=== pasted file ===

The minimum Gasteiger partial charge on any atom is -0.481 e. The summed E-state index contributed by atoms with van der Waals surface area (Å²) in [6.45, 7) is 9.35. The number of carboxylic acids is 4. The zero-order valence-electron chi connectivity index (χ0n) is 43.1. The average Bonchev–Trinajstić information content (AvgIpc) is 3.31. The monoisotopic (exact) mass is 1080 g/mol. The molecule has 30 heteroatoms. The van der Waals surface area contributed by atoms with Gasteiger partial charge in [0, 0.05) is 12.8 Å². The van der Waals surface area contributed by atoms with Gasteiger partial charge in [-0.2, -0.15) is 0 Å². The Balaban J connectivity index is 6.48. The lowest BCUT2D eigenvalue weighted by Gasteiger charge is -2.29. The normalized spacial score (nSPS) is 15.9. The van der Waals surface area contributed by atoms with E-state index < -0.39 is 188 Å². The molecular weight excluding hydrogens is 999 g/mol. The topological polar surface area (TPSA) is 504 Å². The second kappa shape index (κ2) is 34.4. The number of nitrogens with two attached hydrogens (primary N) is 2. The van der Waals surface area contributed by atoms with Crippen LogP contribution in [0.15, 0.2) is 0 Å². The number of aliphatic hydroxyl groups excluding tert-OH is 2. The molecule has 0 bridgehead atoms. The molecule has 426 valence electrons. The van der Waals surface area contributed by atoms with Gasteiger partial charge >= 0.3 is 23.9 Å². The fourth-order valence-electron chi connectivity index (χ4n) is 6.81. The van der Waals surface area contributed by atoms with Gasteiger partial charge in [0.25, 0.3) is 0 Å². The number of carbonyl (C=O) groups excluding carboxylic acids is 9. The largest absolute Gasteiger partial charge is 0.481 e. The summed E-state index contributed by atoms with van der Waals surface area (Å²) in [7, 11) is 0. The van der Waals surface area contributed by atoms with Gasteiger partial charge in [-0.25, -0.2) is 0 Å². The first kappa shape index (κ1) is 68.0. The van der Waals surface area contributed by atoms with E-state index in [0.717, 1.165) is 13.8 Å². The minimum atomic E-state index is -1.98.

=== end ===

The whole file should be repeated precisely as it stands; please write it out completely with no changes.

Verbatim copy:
The minimum Gasteiger partial charge on any atom is -0.481 e. The summed E-state index contributed by atoms with van der Waals surface area (Å²) in [6.45, 7) is 9.35. The number of carboxylic acids is 4. The zero-order valence-electron chi connectivity index (χ0n) is 43.1. The average Bonchev–Trinajstić information content (AvgIpc) is 3.31. The monoisotopic (exact) mass is 1080 g/mol. The molecule has 30 heteroatoms. The van der Waals surface area contributed by atoms with Gasteiger partial charge in [0, 0.05) is 12.8 Å². The van der Waals surface area contributed by atoms with Gasteiger partial charge in [-0.2, -0.15) is 0 Å². The Balaban J connectivity index is 6.48. The lowest BCUT2D eigenvalue weighted by Gasteiger charge is -2.29. The normalized spacial score (nSPS) is 15.9. The van der Waals surface area contributed by atoms with E-state index < -0.39 is 188 Å². The molecular weight excluding hydrogens is 999 g/mol. The topological polar surface area (TPSA) is 504 Å². The second kappa shape index (κ2) is 34.4. The number of nitrogens with two attached hydrogens (primary N) is 2. The van der Waals surface area contributed by atoms with Crippen LogP contribution in [0.15, 0.2) is 0 Å². The number of aliphatic hydroxyl groups excluding tert-OH is 2. The molecule has 0 bridgehead atoms. The molecule has 426 valence electrons. The van der Waals surface area contributed by atoms with Gasteiger partial charge >= 0.3 is 23.9 Å². The fourth-order valence-electron chi connectivity index (χ4n) is 6.81. The van der Waals surface area contributed by atoms with Gasteiger partial charge in [0.25, 0.3) is 0 Å². The number of carbonyl (C=O) groups excluding carboxylic acids is 9. The largest absolute Gasteiger partial charge is 0.481 e. The summed E-state index contributed by atoms with van der Waals surface area (Å²) in [7, 11) is 0. The van der Waals surface area contributed by atoms with Gasteiger partial charge in [-0.25, -0.2) is 0 Å². The first kappa shape index (κ1) is 68.0. The van der Waals surface area contributed by atoms with E-state index in [0.717, 1.165) is 13.8 Å². The minimum atomic E-state index is -1.98.